Human-body model

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The human-body model (HBM) is the most commonly used model for characterizing the susceptibility of an electronic device to damage from electrostatic discharge (ESD). The model is a simulation of the discharge which might occur when a human touches an electronic device.

The HBM definition most widely used is the test model defined in the United States military standard, MIL-STD-883, Method 3015.9, Electrostatic Discharge Sensitivity Classification. This method establishes a simplified equivalent electrical circuit and the necessary test procedures required to model an HBM ESD event.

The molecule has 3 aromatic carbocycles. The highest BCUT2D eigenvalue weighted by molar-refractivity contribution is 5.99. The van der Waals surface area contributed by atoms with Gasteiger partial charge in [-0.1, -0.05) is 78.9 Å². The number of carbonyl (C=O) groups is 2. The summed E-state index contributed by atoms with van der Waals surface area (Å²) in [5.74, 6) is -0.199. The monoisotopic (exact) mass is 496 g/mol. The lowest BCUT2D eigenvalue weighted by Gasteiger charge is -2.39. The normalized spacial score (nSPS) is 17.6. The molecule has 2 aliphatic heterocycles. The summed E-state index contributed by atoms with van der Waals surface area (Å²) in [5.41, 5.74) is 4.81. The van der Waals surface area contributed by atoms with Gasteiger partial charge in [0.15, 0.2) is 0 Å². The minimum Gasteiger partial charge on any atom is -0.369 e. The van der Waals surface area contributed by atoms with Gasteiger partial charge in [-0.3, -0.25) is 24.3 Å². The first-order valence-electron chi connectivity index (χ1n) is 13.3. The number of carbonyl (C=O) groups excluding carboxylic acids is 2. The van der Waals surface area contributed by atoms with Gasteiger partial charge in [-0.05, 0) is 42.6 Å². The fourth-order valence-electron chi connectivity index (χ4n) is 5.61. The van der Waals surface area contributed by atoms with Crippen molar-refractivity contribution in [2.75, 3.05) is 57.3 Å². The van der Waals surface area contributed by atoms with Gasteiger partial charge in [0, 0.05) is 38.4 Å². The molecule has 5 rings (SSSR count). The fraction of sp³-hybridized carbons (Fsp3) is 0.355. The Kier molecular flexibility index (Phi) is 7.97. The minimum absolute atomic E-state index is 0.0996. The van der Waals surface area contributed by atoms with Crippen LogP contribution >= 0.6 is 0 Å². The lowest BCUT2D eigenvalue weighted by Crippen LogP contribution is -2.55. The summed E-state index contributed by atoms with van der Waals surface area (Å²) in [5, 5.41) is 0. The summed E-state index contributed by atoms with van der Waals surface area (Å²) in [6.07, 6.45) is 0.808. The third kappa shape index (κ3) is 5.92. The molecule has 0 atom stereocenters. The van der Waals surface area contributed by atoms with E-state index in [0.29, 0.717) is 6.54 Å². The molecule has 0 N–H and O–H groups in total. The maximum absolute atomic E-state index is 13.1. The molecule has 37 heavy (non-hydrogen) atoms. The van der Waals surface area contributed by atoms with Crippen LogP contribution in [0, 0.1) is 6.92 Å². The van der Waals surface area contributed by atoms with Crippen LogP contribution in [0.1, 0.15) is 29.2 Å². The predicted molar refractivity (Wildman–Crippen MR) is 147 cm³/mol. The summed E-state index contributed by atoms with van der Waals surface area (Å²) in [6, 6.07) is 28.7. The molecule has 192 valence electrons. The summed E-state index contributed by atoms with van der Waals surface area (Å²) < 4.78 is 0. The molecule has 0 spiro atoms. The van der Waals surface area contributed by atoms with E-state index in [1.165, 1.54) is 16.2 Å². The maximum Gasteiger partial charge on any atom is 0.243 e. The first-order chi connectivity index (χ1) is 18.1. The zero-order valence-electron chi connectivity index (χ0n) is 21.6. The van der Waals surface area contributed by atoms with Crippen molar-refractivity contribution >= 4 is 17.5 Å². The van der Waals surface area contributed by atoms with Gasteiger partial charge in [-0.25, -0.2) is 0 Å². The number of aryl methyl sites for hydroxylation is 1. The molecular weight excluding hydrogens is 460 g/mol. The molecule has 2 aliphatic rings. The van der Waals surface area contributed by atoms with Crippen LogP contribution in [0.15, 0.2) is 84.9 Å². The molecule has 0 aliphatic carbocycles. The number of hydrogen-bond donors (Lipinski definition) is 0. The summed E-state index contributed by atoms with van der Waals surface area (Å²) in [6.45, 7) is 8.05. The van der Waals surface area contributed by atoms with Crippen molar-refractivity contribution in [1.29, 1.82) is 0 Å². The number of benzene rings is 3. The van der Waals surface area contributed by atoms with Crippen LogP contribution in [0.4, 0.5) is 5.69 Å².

An internationally widely used standard is JEDEC standard JS-001.

HBM is used primarily for manufacturing environments. A similar standard, IEC 61000-4-2, is used for system level testing.

Model[edit]

In both JS-001-2012 and MIL-STD-883H the charged human body is modeled by a 100 pF capacitor and a 1500 ohm discharging resistance. During testing, the capacitor is fully charged to several kilovolts (2 kV, 4 kV, 6 kV and 8 kV are typical standard levels) and then discharged through the resistor connected in series to the device under test.

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